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There’s a growing trend spreading through many different organizations in which automated and advanced security features are being developed, capabilities which were previously in the realm of more traditional security vendors.

There’s now more security in more places than ever before, with much of it owing to infrastructure and software-as-a-service (SaaS) providers. We can use this trend to learn lessons on what we can be doing to add more security everywhere.

In my last blog post, I discussed AWS GuardDuty. GuardDuty uses threat intelligencemachine learning and anomaly detection to deliver agent-less security findings across a variety of AWS services. Amazon, which grew from a bookseller to a hosting company, is now giving you the advanced security features to detect hackers in your network or abuse of your resources – all without installing any additional tools or software.

This is a completely cloud-native network threat intelligence security solution baked right into your infrastructure.

Of course, not to be outdone, Microsoft has quite a few security features built into Azure. Notably, one of the features of Azure Active Directory is the ability to identify risky sign-ins. Using a combination of threat intelligence and user behavior analysis, Azure Active Directory can log, further scrutinize and deny sign-ins which fail a risk policy.

This type of intelligence would previously have only been found in yet another installation, software for user and entity behavior analytics.

The infrastructure providers have a lot of surface area to cover, but SaaS players can automate a lot for you, as well. One of my favorite examples of this is Github.

Github is a software-as-a-service provider of the popular “git” version control system, most commonly used for storing program source code. GitHub provides security alerts for vulnerabilities in source code dependencies and even instructions on how to upgrade to non-vulnerable versions.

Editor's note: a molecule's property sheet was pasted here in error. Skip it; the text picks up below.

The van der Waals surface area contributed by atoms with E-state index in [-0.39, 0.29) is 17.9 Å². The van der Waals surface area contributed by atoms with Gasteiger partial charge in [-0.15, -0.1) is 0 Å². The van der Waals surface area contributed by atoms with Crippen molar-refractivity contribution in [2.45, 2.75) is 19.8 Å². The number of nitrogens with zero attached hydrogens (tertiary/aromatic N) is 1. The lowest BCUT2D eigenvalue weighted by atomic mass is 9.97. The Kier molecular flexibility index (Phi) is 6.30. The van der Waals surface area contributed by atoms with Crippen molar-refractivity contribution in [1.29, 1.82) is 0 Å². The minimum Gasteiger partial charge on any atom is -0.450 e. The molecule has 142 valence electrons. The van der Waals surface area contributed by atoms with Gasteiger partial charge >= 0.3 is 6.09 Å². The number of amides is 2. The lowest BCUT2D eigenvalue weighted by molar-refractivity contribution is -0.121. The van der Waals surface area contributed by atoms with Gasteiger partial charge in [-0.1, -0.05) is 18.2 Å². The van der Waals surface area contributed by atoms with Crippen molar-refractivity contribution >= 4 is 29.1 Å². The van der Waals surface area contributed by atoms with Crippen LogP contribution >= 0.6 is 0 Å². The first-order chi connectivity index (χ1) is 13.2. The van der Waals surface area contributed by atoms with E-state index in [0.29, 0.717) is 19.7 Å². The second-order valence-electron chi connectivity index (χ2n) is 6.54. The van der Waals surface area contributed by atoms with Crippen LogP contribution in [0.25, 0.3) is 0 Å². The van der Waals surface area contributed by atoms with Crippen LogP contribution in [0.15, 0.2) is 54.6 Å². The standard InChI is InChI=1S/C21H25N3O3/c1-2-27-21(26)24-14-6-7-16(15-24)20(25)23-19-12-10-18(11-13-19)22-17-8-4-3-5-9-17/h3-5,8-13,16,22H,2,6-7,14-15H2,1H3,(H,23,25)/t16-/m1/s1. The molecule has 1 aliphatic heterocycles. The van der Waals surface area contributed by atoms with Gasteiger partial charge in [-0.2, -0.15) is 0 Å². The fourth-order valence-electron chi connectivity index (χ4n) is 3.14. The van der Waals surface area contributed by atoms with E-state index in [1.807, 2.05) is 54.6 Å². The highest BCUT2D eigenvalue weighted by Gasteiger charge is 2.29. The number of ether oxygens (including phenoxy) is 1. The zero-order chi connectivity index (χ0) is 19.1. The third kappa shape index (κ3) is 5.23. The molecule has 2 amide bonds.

Library dependency vulnerability scanning previously would have required an additional software package and DevOps integration, and no doubt additional types of security alerts will follow.

Additionally, Alphabet Inc., the parent holding company for Google, has just launched a new cyber security company called Chronicle. Chronicle aims to harness the vast amounts of user data, storage and computing capacity available at Google along with the VirusTotal malware intelligence property to “10x the speed and impact of security teams.” Cyber threat intelligence will likely never be the same.

A common thread here is the use of large datasets and often crowd-sourced data. Cloud providers have access to a wide range of user data and can add tremendous value by developing security features based on that data.

However, they aren’t the only ones with potentially interesting and actionable data. A valuable lesson is to use whatever you have access to, applying security where you can.

The Center for Internet Security (CIS) 20 Critical Security Controls can be used as a framework of foundational controls and can be applied to many different types of data. Crowd-sourced web reputation scores or spam and malicious domain blacklists can be integrated with any number of tools. Information exchanges such as Information Sharing and Analysis Centers (ISAC) can provide sector-specific intelligence on cyber threats.

If you have access to network data, you can look for suspicious network activity just like the infrastructure providers. If you have access to filesystem data, you can be performing file integrity monitoring and searching for known malware samples. If you’re on the DevOps team, you can be integrating source code analysis and securing the entire DevOps stack.

The trend of combining crowd-sourced intelligence and user behavior analytics will continue to grow as more services push into the cloud, but organizations big or small, cloud or not, can implement security enhancements all based on what sorts of data they have access to.